25 Reasons to Get Help for Hydrocodone Addiction
Between the years 1997 and 2006, the use of hydrocodone, a commonly prescribed opioid medication increased by 244 percent, according to the West Virginia Department of Health & Human Resources. Considering hydrocodone’s high potential for addiction, it’s really no surprise drug treatment admission rates for drugs like it have increased by 430 percent based on data collected by the Substance Abuse & Mental Health Services Administration.
When someone takes hydrocodone for recreational purposes or takes more than a prescription calls for, the risk of addiction increases substantially. Once addicted, the consequences can be overwhelming to the point where getting needed treatment help becomes the only viable option. The sooner a person gets needed treatment help the better.
Here are 25 reasons to seek help for a hydrocodone addiction –
1. Impaired Motor Functions
Hydrocodone’s effects on the brain make it difficult, if not dangerous, to operate a car or any type of machinery
2. Tolerance Level Increases
The more hydrocodone a person takes the more the body needs to function normally.
3. Emergency Room Visits
Opioid-related, emergency room admission rates increased by 111 percent between the years 2004 and 2008. (West Virginia Department of Health & Human Resources)
4. Central Nervous System Effects
Lethargy, fatigue, anxiety, mood swings and an overall decline in physical and mental performance can result from hydrocodone addiction.
5. Overdose Risk
Increasing tolerance levels can easily drive a person to take more hydrocodone than the body can handle. When this happens, respiratory and heart functions can shut down altogether.
6. Loss of Control
Once hydrocodone addiction takes hold, addicts lose track of how much they take.
7. Compulsive Drug-Seeking Behavior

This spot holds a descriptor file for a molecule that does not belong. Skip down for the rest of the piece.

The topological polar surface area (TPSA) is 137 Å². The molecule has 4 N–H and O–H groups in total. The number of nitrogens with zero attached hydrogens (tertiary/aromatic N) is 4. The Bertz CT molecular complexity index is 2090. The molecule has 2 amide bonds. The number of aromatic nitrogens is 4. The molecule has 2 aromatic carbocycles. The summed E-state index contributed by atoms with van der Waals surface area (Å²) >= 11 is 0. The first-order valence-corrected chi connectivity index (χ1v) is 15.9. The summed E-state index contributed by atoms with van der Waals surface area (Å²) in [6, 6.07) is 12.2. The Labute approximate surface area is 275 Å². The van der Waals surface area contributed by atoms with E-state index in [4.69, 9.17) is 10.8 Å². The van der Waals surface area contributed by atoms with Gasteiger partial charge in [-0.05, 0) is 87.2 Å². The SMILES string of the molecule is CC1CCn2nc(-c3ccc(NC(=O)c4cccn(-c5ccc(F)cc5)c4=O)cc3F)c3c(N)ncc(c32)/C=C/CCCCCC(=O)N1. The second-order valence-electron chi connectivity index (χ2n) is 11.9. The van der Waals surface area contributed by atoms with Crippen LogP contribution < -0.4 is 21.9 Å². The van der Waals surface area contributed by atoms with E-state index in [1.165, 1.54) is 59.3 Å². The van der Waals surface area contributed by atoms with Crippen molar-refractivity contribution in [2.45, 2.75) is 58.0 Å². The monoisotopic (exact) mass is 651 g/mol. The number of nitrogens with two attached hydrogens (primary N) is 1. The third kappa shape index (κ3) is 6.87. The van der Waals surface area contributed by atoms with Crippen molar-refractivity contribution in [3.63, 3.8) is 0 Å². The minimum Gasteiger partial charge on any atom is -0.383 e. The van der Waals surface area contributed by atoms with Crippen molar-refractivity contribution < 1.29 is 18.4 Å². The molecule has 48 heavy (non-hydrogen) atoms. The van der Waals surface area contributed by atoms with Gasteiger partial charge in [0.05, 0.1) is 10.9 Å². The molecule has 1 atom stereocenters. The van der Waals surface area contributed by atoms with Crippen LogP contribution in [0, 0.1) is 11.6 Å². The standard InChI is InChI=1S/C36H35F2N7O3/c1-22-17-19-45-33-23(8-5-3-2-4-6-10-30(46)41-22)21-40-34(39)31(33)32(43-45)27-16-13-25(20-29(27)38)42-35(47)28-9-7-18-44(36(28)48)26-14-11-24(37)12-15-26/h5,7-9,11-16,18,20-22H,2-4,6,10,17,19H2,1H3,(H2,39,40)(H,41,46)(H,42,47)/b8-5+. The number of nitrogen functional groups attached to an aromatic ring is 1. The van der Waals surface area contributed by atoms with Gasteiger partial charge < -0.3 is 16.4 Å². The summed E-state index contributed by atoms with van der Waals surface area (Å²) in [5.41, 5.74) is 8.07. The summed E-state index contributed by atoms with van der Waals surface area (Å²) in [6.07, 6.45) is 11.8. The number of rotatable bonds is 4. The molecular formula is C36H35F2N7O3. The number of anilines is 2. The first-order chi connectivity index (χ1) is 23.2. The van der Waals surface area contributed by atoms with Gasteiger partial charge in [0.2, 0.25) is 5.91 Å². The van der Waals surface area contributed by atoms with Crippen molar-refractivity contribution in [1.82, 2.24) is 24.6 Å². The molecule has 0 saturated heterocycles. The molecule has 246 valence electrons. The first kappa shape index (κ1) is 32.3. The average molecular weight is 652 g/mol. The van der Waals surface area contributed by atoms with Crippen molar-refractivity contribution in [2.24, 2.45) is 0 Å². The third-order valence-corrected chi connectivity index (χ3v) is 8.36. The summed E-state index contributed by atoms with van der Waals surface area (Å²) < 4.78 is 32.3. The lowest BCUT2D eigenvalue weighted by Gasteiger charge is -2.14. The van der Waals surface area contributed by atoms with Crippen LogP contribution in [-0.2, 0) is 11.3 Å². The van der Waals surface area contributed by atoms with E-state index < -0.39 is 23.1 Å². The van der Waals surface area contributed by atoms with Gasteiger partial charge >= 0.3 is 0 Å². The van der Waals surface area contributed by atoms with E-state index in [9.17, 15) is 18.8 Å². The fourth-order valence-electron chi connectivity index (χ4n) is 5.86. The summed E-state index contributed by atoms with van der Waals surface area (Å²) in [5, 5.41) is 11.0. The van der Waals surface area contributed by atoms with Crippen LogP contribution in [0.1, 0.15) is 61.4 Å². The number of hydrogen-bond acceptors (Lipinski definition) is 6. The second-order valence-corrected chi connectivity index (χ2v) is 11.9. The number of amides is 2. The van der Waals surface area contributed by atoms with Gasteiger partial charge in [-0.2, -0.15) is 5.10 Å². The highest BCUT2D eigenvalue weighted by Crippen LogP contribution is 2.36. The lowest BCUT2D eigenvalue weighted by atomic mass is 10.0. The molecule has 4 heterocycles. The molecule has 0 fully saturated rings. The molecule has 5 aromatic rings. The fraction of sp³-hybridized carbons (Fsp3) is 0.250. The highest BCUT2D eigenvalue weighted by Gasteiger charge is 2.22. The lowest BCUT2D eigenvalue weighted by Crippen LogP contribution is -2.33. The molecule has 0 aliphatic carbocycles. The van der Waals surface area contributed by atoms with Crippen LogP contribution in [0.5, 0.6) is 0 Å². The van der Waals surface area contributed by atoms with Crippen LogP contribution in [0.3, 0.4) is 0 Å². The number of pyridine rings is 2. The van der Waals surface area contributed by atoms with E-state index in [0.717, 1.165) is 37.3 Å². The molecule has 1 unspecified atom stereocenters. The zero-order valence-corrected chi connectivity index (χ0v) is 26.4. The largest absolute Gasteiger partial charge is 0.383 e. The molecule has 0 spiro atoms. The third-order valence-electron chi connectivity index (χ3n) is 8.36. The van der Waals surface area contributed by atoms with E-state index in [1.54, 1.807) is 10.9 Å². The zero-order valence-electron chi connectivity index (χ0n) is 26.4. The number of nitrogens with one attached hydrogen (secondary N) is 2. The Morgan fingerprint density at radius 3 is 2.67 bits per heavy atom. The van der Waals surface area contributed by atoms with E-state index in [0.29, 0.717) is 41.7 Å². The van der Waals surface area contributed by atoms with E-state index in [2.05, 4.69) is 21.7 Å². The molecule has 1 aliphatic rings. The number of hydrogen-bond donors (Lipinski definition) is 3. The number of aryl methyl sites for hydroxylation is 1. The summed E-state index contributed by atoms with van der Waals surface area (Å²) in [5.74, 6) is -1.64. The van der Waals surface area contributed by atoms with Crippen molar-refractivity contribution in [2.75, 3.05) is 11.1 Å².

Getting and using hydrocodone takes top priority over everything else.
An overall disregard for negative consequences drives addicts to take risks they wouldn’t normally take.
9. Digestive Problems
Hydrocodone’s sedating effects extend to the body’s digestive functions. Constipation, nausea and loss of appetite are the result.
10. Physical Dependence
Over time, the brain is unable to function without hydrocodone’s effects.
11. Psychological Dependence
After a certain point, a person starts to believe he or she needs the drug to cope with everyday life.
Addiction results when both physical and psychological dependencies feed off one another.
13. Psychological Problems
Hydrocodone abuse causes brain chemical imbalances. Psychological disorders involving anxiety and depression can develop over time.
Hydrocodone’s effects can “short-circuit” central nervous system functions to the point where seizure conditions develop.
15. Mood Swings
Brain chemical imbalances can cause a person to experience frequent mood swings throughout the day.
16. Chills, Cold Sweats
Chills and cold sweats develop once the brain becomes unable to regulate body temperature levels.
17. Muscle and Joint Pain
Hydrocodone effects eventually offset nerve signal transmissions throughout the body. Chronic muscle and joint pain is the result.
18. Light-headedness, Fainting Spells
Hydrocodone’s sedating effects can cause episodes of unconsciousness and dizziness.
19. Brain Damage
Brain structures start to deteriorate from the effects of the drug.
20. Psychotic Behaviors
Hallucinations, paranoia and violent behaviors develop as brain chemical imbalances worsen.
Ongoing deterioration impairs the brain’s cognitive and reasoning abilities.
Symptoms of anxiety start to persist as brain chemical levels go further and further out of balance.
23. Decreasing Pain Tolerance
As brain cells become more tolerant of hydrocodone’s effects, a person becomes more sensitive to pain sensations.
24. Suicidal Ideations
Symptoms of anxiety and depression can lead to suicidal thoughts and actions with ongoing hydrocodone use.
25. Psychotic Disorders
With long-term use, brain structures and chemical processes deteriorate to the point where psychotic disorders like schizophrenia and bipolar disorder start to take shape.